Patchwork of small businesses enjoys steady rise, faces uncertain future in ‘Quilt Town, USA’

Once known as the boyhood home of James Cash “J.C.” Penney, the late founder of the now-troubled retail empire, Hamilton may be better known today as a destination for quilters from all over the world. On the thread of quilting and tourism, the northwest Missouri town has seen the number of local small businesses rise over the last decade.

Hamilton, which some have dubbed “Quilt Town, USA,” welcomed over 100,000 tourists last year, according to the local chamber of commerce. For the majority of visitors, the first stop of the trip is the Missouri Star Quilt Co., a fabric retailer that owns 13 themed shops along the town’s main street.

Tourism keeps the small businesses in town alive during busy seasons. Usually, it’s easy to spot a tour bus on the street or in front of the quilting retreat center.

The Missouri Star Quilt Company runs 13 themed shops in Hamilton. Missouri Star co-founder Sarah Galbraith said the variety of the stores gives visitors to town “a palate cleanser.” | Tina Tan/Missouri Business Alert

However, during the COVID-19 pandemic, tourism in Hamilton has halted.

According to Bob Hughes, vice president of the Hamilton Chamber of Commerce, all of Missouri Star’s quilt shops and most businesses in town temporarily closed in response to the pandemic. While some businesses in town began to reopen to the public after Gov. Mike Parson’s statewide stay-at-home order was lifted, Missouri Star’s retail storefronts remained shuttered. To meet increased online demand, Missouri Star has continued running its warehouse under additional safety precautions and asked other employees to work from home.

Hitching their wagons to Missouri Star

The Doan family, founders of Missouri Star, started off making quilting tutorials on YouTube and opened their first store in Hamilton in 2008. A National Small Business Award winner in 2015, Missouri Star is known by quilters nationally and internationally.

“All of a sudden, you’re seeing people come by to visit because they enjoy quilting, for example, and that’s the big draw there,” said Alan Spell, a University of Missouri Extension professor.

Missouri Star had more than 650,000 YouTube subscribers as of early May. The company’s annual revenue reached $40 million in 2018, according to Forbes.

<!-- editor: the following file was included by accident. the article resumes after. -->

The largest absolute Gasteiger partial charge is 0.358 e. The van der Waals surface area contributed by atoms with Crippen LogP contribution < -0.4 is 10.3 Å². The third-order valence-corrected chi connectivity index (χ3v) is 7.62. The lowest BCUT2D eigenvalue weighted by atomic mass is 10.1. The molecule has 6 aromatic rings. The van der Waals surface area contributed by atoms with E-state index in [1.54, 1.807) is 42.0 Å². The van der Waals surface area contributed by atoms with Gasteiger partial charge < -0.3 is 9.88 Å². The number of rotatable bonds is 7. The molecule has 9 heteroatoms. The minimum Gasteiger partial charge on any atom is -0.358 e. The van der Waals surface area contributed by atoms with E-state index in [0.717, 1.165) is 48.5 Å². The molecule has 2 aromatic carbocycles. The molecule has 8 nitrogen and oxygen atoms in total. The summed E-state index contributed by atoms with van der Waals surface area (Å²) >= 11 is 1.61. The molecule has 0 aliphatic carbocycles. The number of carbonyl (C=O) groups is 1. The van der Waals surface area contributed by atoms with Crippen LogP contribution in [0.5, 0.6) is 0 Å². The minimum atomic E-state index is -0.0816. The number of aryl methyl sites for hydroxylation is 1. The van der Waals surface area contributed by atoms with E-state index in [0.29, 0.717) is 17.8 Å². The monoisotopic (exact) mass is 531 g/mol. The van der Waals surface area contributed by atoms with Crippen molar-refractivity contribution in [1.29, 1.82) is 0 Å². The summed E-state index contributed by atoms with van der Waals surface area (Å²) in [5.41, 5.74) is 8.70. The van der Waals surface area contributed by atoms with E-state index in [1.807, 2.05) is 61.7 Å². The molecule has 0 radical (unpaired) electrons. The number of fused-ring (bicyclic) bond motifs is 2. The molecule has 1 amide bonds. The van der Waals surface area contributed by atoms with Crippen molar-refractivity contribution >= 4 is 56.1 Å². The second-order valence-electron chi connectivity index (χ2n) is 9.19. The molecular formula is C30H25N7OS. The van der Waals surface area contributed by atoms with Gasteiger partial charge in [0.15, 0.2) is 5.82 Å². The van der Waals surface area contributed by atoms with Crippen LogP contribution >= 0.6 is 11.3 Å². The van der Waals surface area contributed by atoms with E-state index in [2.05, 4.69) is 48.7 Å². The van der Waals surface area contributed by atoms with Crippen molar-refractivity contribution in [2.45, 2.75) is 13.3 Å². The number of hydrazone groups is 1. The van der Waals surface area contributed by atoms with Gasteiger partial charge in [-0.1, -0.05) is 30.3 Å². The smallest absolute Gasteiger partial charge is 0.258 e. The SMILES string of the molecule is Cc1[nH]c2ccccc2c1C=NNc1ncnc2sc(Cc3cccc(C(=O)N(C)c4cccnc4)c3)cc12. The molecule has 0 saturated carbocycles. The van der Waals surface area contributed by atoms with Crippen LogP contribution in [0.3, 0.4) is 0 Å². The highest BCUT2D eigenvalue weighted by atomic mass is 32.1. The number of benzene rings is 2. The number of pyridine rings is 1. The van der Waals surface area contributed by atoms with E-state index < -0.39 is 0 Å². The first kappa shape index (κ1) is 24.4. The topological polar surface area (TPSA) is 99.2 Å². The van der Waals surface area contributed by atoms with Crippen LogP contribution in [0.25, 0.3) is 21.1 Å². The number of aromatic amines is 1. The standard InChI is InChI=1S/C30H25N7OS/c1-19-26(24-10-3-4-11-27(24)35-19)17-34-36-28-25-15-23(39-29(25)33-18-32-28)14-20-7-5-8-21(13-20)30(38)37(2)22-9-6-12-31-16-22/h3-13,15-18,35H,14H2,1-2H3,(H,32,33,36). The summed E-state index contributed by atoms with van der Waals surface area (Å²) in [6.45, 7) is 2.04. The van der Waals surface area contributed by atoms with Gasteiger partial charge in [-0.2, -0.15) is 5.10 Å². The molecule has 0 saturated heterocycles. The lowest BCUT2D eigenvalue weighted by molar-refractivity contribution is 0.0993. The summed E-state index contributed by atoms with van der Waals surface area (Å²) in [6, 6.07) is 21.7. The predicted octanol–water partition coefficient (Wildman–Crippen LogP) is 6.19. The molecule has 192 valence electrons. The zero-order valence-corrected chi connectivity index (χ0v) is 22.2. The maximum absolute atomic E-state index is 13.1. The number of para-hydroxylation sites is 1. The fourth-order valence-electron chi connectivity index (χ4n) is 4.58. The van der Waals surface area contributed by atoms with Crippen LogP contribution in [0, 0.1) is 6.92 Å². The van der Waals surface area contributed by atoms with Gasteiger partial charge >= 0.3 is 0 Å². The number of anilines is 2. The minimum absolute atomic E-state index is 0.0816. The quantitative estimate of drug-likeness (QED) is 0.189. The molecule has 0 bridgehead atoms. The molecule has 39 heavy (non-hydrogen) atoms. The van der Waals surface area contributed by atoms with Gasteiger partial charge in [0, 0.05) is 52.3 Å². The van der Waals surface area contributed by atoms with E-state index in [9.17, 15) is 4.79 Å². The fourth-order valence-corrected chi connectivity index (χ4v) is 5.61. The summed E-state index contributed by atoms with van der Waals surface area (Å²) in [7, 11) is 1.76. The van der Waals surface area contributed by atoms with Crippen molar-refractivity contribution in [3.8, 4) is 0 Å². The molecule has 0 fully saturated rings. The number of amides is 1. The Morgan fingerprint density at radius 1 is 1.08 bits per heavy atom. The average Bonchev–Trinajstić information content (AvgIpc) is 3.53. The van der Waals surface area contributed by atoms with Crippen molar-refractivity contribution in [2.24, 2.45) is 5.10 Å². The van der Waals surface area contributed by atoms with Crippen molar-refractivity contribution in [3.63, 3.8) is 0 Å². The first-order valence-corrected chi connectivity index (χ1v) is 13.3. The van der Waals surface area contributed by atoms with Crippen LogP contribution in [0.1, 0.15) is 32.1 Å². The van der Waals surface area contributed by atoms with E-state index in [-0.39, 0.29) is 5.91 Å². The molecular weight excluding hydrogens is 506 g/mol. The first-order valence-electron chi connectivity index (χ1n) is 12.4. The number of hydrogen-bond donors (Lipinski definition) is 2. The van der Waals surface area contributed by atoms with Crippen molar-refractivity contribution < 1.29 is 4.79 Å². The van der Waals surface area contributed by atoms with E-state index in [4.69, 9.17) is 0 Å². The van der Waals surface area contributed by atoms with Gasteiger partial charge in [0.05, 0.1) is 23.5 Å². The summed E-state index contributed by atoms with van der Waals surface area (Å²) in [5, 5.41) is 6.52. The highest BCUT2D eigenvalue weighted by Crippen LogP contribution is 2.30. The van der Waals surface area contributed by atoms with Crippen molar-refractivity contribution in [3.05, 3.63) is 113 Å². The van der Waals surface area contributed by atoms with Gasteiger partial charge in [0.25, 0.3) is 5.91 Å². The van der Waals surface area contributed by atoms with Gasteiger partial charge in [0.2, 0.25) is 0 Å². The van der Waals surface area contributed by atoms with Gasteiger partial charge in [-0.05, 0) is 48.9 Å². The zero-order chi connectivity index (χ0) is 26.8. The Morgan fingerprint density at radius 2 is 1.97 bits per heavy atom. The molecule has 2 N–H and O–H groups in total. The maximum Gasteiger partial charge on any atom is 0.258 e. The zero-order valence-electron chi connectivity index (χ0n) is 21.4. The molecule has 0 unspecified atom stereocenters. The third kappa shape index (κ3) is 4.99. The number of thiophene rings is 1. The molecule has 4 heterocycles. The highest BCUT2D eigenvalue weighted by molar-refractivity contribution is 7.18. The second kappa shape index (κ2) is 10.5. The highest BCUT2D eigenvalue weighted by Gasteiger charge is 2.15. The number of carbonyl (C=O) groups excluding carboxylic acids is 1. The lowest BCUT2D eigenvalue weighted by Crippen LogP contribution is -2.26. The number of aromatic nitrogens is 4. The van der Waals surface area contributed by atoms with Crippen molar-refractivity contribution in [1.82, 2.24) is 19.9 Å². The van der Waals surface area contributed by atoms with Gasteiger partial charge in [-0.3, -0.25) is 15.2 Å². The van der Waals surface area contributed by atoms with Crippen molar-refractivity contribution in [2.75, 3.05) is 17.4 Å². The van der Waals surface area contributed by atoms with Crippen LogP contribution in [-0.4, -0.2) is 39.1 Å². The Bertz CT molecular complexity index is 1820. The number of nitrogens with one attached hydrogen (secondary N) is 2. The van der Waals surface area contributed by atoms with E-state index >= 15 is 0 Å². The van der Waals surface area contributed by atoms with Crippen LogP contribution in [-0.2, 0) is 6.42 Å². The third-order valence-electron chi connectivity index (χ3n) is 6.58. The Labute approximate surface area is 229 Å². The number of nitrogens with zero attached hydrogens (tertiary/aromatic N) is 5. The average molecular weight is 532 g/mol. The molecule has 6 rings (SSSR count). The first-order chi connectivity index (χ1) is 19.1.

Not only quilters, but also entrepreneurs, are drawn to this rural community of around 1,800 people. In 2019 alone, the chamber of commerce had 10 ribbon cuttings to celebrate the opening of new businesses.

“There’re just a variety (of businesses),” said Bob Lund, a lifelong Hamilton resident and active chamber member. “Not all of them are related to the quilt company, but I think they’re here because of that.”

A mural pays tribute to Hamilton’s history as a stop along The Hannibal and St. Joseph Railroad, the first railroad to cross Missouri. Today, different industries drive traffic to town.| Tina Tan/Missouri Business Alert

Dakota Redford, a small business owner in Hamilton, is one of the entrepreneurs that came from outside of the community. She and her family run Home Inn Hamilton Bed & Breakfast, Hamilton Hotel Event Center and the Hamilton Quilt Museum. Redford said the growth and success of Missouri Star was what brought her to the city in 2015.

“My business wouldn’t exist, at least to the volume that it does, if it wasn’t for the quilt shops that are in town,” she said.

Formerly the owner of a vinyl lettering online business, Redford had a lifelong dream of starting a bed and breakfast.

“I moved to Hamilton specifically to run (a) business here,” Redford said.

Originally from Utah, the Redfords purchased a 15-acre property in Hamilton in 2015 that they later converted into the Home Inn Hamilton Bed & Breakfast.

“My guests at the bed and breakfast are quilters, and they come to town specifically to come to the quilt shops,” Redford said. “When they do have an event that is held by Missouri Star, or if there is a retreat, I have every bed full.”

In 2018, Redford opened her second local business, Hamilton Hotel Event Center — a 7,200-square-foot event hall that features space for large groups to sew together and also offers guest suites.